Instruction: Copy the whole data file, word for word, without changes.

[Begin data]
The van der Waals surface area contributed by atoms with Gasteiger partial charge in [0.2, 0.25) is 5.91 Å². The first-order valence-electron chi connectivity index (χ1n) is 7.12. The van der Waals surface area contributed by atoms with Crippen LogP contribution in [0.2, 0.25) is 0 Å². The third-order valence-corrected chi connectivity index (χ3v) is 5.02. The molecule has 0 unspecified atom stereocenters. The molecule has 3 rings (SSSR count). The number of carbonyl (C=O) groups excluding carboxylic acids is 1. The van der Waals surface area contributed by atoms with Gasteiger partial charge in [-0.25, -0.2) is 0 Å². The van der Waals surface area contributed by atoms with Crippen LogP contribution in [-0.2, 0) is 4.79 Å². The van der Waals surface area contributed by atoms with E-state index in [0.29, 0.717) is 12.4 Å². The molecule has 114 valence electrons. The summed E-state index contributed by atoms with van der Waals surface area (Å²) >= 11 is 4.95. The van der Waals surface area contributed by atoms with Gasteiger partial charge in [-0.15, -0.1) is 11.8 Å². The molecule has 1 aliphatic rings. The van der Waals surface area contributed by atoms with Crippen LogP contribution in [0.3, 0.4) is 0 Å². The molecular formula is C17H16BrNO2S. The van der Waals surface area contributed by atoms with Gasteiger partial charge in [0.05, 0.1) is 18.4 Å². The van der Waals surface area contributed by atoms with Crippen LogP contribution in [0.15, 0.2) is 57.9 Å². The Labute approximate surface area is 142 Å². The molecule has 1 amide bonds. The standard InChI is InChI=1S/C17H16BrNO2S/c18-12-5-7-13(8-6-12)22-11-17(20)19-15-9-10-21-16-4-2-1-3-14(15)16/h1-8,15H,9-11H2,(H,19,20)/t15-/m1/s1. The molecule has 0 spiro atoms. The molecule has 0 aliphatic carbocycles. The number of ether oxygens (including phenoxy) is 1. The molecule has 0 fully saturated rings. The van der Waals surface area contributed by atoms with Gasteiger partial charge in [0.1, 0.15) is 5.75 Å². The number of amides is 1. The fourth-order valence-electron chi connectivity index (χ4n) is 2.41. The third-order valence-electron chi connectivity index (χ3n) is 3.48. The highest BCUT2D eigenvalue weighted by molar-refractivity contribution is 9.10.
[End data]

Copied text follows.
The van der Waals surface area contributed by atoms with Gasteiger partial charge in [0.2, 0.25) is 5.91 Å². The first-order valence-electron chi connectivity index (χ1n) is 7.12. The van der Waals surface area contributed by atoms with Crippen LogP contribution in [0.2, 0.25) is 0 Å². The third-order valence-corrected chi connectivity index (χ3v) is 5.02. The molecule has 0 unspecified atom stereocenters. The molecule has 3 rings (SSSR count). The number of carbonyl (C=O) groups excluding carboxylic acids is 1. The van der Waals surface area contributed by atoms with Gasteiger partial charge in [-0.25, -0.2) is 0 Å². The van der Waals surface area contributed by atoms with Crippen LogP contribution in [-0.2, 0) is 4.79 Å². The van der Waals surface area contributed by atoms with E-state index in [0.29, 0.717) is 12.4 Å². The molecule has 114 valence electrons. The summed E-state index contributed by atoms with van der Waals surface area (Å²) >= 11 is 4.95. The van der Waals surface area contributed by atoms with Gasteiger partial charge in [-0.15, -0.1) is 11.8 Å². The molecule has 1 aliphatic rings. The van der Waals surface area contributed by atoms with Crippen LogP contribution in [0.3, 0.4) is 0 Å². The molecular formula is C17H16BrNO2S. The van der Waals surface area contributed by atoms with Gasteiger partial charge in [0.05, 0.1) is 18.4 Å². The van der Waals surface area contributed by atoms with Crippen LogP contribution in [0.15, 0.2) is 57.9 Å². The Labute approximate surface area is 142 Å². The molecule has 1 amide bonds. The standard InChI is InChI=1S/C17H16BrNO2S/c18-12-5-7-13(8-6-12)22-11-17(20)19-15-9-10-21-16-4-2-1-3-14(15)16/h1-8,15H,9-11H2,(H,19,20)/t15-/m1/s1. The molecule has 0 spiro atoms. The molecule has 0 aliphatic carbocycles. The number of ether oxygens (including phenoxy) is 1. The molecule has 0 fully saturated rings. The van der Waals surface area contributed by atoms with Gasteiger partial charge in [0.1, 0.15) is 5.75 Å². The number of amides is 1. The fourth-order valence-electron chi connectivity index (χ4n) is 2.41. The third-order valence-electron chi connectivity index (χ3n) is 3.48. The highest BCUT2D eigenvalue weighted by molar-refractivity contribution is 9.10.